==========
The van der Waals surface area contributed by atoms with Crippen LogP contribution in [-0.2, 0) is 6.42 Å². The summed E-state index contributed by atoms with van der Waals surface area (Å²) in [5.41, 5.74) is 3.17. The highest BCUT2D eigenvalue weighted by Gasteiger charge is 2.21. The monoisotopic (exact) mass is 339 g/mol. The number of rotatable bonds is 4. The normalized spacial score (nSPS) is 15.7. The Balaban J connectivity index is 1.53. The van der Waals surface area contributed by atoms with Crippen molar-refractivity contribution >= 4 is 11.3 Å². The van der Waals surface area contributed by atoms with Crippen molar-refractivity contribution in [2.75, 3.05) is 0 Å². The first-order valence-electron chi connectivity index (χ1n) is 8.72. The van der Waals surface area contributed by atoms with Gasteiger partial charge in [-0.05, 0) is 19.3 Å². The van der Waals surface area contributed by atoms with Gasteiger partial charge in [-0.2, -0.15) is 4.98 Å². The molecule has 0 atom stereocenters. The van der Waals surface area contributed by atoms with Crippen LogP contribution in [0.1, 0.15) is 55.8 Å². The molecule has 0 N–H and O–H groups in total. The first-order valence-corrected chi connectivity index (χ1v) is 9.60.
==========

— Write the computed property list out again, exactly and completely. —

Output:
The van der Waals surface area contributed by atoms with Crippen LogP contribution in [-0.2, 0) is 6.42 Å². The summed E-state index contributed by atoms with van der Waals surface area (Å²) in [5.41, 5.74) is 3.17. The highest BCUT2D eigenvalue weighted by Gasteiger charge is 2.21. The monoisotopic (exact) mass is 339 g/mol. The number of rotatable bonds is 4. The normalized spacial score (nSPS) is 15.7. The Balaban J connectivity index is 1.53. The van der Waals surface area contributed by atoms with Crippen molar-refractivity contribution >= 4 is 11.3 Å². The van der Waals surface area contributed by atoms with Crippen molar-refractivity contribution in [2.75, 3.05) is 0 Å². The first-order valence-electron chi connectivity index (χ1n) is 8.72. The van der Waals surface area contributed by atoms with Gasteiger partial charge in [-0.05, 0) is 19.3 Å². The van der Waals surface area contributed by atoms with Gasteiger partial charge in [-0.2, -0.15) is 4.98 Å². The molecule has 0 atom stereocenters. The van der Waals surface area contributed by atoms with Crippen LogP contribution in [0.1, 0.15) is 55.8 Å². The molecule has 0 N–H and O–H groups in total. The first-order valence-corrected chi connectivity index (χ1v) is 9.60.